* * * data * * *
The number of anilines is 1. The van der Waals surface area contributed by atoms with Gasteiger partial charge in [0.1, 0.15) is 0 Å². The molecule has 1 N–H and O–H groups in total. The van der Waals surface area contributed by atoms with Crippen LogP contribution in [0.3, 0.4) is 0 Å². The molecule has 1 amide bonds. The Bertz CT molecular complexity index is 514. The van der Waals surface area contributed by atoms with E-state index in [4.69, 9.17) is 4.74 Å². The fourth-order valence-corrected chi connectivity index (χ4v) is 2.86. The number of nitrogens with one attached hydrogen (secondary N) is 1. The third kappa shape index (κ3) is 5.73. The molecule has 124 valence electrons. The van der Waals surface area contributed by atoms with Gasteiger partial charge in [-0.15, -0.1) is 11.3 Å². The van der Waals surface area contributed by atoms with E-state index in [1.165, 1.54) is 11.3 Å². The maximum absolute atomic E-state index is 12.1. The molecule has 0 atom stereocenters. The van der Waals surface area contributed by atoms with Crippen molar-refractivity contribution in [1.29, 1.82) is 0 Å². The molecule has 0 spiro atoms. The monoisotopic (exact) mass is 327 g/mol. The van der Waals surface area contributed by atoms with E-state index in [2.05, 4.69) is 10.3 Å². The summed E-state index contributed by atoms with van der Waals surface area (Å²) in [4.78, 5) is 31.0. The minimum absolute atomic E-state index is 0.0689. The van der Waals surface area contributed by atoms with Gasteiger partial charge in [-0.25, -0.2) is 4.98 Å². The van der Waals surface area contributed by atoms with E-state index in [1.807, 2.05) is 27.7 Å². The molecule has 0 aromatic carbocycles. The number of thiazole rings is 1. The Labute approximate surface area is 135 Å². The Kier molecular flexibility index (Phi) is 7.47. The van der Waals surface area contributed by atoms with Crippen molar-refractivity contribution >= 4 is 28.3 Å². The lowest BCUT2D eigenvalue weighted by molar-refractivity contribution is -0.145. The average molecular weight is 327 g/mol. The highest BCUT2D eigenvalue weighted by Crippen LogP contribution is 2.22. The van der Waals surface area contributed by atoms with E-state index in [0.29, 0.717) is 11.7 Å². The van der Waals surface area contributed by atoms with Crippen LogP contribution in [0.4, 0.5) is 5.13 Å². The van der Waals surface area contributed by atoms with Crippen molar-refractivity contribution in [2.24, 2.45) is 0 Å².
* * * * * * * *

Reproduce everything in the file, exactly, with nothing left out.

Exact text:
The number of anilines is 1. The van der Waals surface area contributed by atoms with Gasteiger partial charge in [0.1, 0.15) is 0 Å². The molecule has 1 N–H and O–H groups in total. The van der Waals surface area contributed by atoms with Crippen LogP contribution in [0.3, 0.4) is 0 Å². The molecule has 1 amide bonds. The Bertz CT molecular complexity index is 514. The van der Waals surface area contributed by atoms with E-state index in [4.69, 9.17) is 4.74 Å². The fourth-order valence-corrected chi connectivity index (χ4v) is 2.86. The number of nitrogens with one attached hydrogen (secondary N) is 1. The third kappa shape index (κ3) is 5.73. The molecule has 124 valence electrons. The van der Waals surface area contributed by atoms with Gasteiger partial charge in [-0.15, -0.1) is 11.3 Å². The van der Waals surface area contributed by atoms with E-state index in [1.165, 1.54) is 11.3 Å². The maximum absolute atomic E-state index is 12.1. The molecule has 0 atom stereocenters. The van der Waals surface area contributed by atoms with Crippen molar-refractivity contribution in [1.29, 1.82) is 0 Å². The molecule has 0 spiro atoms. The monoisotopic (exact) mass is 327 g/mol. The van der Waals surface area contributed by atoms with E-state index in [2.05, 4.69) is 10.3 Å². The summed E-state index contributed by atoms with van der Waals surface area (Å²) in [4.78, 5) is 31.0. The minimum absolute atomic E-state index is 0.0689. The van der Waals surface area contributed by atoms with Gasteiger partial charge in [-0.25, -0.2) is 4.98 Å². The van der Waals surface area contributed by atoms with E-state index in [1.807, 2.05) is 27.7 Å². The molecule has 0 aromatic carbocycles. The number of thiazole rings is 1. The Labute approximate surface area is 135 Å². The Kier molecular flexibility index (Phi) is 7.47. The van der Waals surface area contributed by atoms with Crippen molar-refractivity contribution >= 4 is 28.3 Å². The lowest BCUT2D eigenvalue weighted by molar-refractivity contribution is -0.145. The average molecular weight is 327 g/mol. The highest BCUT2D eigenvalue weighted by Crippen LogP contribution is 2.22. The van der Waals surface area contributed by atoms with E-state index in [0.29, 0.717) is 11.7 Å². The van der Waals surface area contributed by atoms with Crippen LogP contribution in [0.4, 0.5) is 5.13 Å². The van der Waals surface area contributed by atoms with Crippen molar-refractivity contribution in [2.24, 2.45) is 0 Å².